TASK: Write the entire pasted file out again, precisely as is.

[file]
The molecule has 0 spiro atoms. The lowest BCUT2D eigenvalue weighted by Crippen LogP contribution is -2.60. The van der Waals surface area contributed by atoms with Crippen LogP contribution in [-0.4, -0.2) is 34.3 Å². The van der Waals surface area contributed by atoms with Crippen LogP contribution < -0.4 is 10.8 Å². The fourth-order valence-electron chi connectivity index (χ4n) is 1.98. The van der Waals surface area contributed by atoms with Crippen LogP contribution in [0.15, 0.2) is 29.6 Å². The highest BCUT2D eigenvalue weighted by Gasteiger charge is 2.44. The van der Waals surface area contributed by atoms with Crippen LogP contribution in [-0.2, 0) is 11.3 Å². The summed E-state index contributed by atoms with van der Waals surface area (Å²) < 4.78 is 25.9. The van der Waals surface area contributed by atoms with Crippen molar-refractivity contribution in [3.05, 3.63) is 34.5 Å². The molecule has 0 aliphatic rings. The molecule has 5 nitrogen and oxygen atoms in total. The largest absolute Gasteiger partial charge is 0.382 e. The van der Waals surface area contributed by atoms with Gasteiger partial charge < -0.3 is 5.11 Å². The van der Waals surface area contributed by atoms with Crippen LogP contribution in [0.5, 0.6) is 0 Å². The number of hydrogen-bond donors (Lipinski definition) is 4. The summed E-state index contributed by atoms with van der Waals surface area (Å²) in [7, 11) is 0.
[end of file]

The molecule has 0 spiro atoms. The lowest BCUT2D eigenvalue weighted by Crippen LogP contribution is -2.60. The van der Waals surface area contributed by atoms with Crippen LogP contribution in [-0.4, -0.2) is 34.3 Å². The van der Waals surface area contributed by atoms with Crippen LogP contribution < -0.4 is 10.8 Å². The fourth-order valence-electron chi connectivity index (χ4n) is 1.98. The van der Waals surface area contributed by atoms with Crippen LogP contribution in [0.15, 0.2) is 29.6 Å². The highest BCUT2D eigenvalue weighted by Gasteiger charge is 2.44. The van der Waals surface area contributed by atoms with Crippen LogP contribution in [-0.2, 0) is 11.3 Å². The summed E-state index contributed by atoms with van der Waals surface area (Å²) < 4.78 is 25.9. The van der Waals surface area contributed by atoms with Crippen molar-refractivity contribution in [3.05, 3.63) is 34.5 Å². The molecule has 0 aliphatic rings. The molecule has 5 nitrogen and oxygen atoms in total. The largest absolute Gasteiger partial charge is 0.382 e. The van der Waals surface area contributed by atoms with Gasteiger partial charge < -0.3 is 5.11 Å². The van der Waals surface area contributed by atoms with Crippen LogP contribution in [0.5, 0.6) is 0 Å². The number of hydrogen-bond donors (Lipinski definition) is 4. The summed E-state index contributed by atoms with van der Waals surface area (Å²) in [7, 11) is 0.